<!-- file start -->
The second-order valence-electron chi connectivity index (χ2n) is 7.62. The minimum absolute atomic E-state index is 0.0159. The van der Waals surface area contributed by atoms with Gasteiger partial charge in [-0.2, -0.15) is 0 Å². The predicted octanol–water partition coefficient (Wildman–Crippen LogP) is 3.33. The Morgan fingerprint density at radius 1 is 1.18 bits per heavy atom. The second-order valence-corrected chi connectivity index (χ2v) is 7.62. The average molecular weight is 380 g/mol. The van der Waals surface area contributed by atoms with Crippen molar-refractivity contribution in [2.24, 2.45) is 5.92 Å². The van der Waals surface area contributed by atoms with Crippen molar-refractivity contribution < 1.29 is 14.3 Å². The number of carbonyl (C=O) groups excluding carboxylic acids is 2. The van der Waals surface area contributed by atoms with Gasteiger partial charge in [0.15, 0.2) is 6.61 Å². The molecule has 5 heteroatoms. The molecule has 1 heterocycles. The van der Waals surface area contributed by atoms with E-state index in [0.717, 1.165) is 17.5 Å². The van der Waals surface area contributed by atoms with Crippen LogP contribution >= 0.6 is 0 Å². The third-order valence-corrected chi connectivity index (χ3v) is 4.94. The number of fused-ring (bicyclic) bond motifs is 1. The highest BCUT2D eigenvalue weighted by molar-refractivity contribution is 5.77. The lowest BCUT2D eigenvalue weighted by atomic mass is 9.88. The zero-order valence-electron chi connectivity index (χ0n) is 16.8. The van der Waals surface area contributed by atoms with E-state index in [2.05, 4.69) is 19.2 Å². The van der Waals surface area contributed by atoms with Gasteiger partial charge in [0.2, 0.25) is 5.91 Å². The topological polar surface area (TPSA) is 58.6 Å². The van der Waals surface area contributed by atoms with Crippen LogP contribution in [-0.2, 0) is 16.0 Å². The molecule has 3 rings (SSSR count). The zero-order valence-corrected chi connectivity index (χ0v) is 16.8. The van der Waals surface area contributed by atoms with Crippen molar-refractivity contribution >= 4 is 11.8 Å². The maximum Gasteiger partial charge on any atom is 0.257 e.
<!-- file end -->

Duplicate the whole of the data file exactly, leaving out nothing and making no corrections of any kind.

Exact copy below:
The second-order valence-electron chi connectivity index (χ2n) is 7.62. The minimum absolute atomic E-state index is 0.0159. The van der Waals surface area contributed by atoms with Gasteiger partial charge in [-0.2, -0.15) is 0 Å². The predicted octanol–water partition coefficient (Wildman–Crippen LogP) is 3.33. The Morgan fingerprint density at radius 1 is 1.18 bits per heavy atom. The second-order valence-corrected chi connectivity index (χ2v) is 7.62. The average molecular weight is 380 g/mol. The van der Waals surface area contributed by atoms with Crippen molar-refractivity contribution in [2.24, 2.45) is 5.92 Å². The van der Waals surface area contributed by atoms with Crippen molar-refractivity contribution < 1.29 is 14.3 Å². The number of carbonyl (C=O) groups excluding carboxylic acids is 2. The van der Waals surface area contributed by atoms with Gasteiger partial charge in [0.15, 0.2) is 6.61 Å². The molecule has 5 heteroatoms. The molecule has 1 heterocycles. The van der Waals surface area contributed by atoms with E-state index in [0.717, 1.165) is 17.5 Å². The van der Waals surface area contributed by atoms with Crippen LogP contribution >= 0.6 is 0 Å². The third-order valence-corrected chi connectivity index (χ3v) is 4.94. The number of fused-ring (bicyclic) bond motifs is 1. The highest BCUT2D eigenvalue weighted by molar-refractivity contribution is 5.77. The lowest BCUT2D eigenvalue weighted by atomic mass is 9.88. The zero-order valence-electron chi connectivity index (χ0n) is 16.8. The van der Waals surface area contributed by atoms with E-state index in [2.05, 4.69) is 19.2 Å². The van der Waals surface area contributed by atoms with Gasteiger partial charge in [0.2, 0.25) is 5.91 Å². The topological polar surface area (TPSA) is 58.6 Å². The van der Waals surface area contributed by atoms with Crippen LogP contribution in [-0.2, 0) is 16.0 Å². The molecule has 3 rings (SSSR count). The zero-order valence-corrected chi connectivity index (χ0v) is 16.8. The van der Waals surface area contributed by atoms with Crippen molar-refractivity contribution >= 4 is 11.8 Å². The maximum Gasteiger partial charge on any atom is 0.257 e.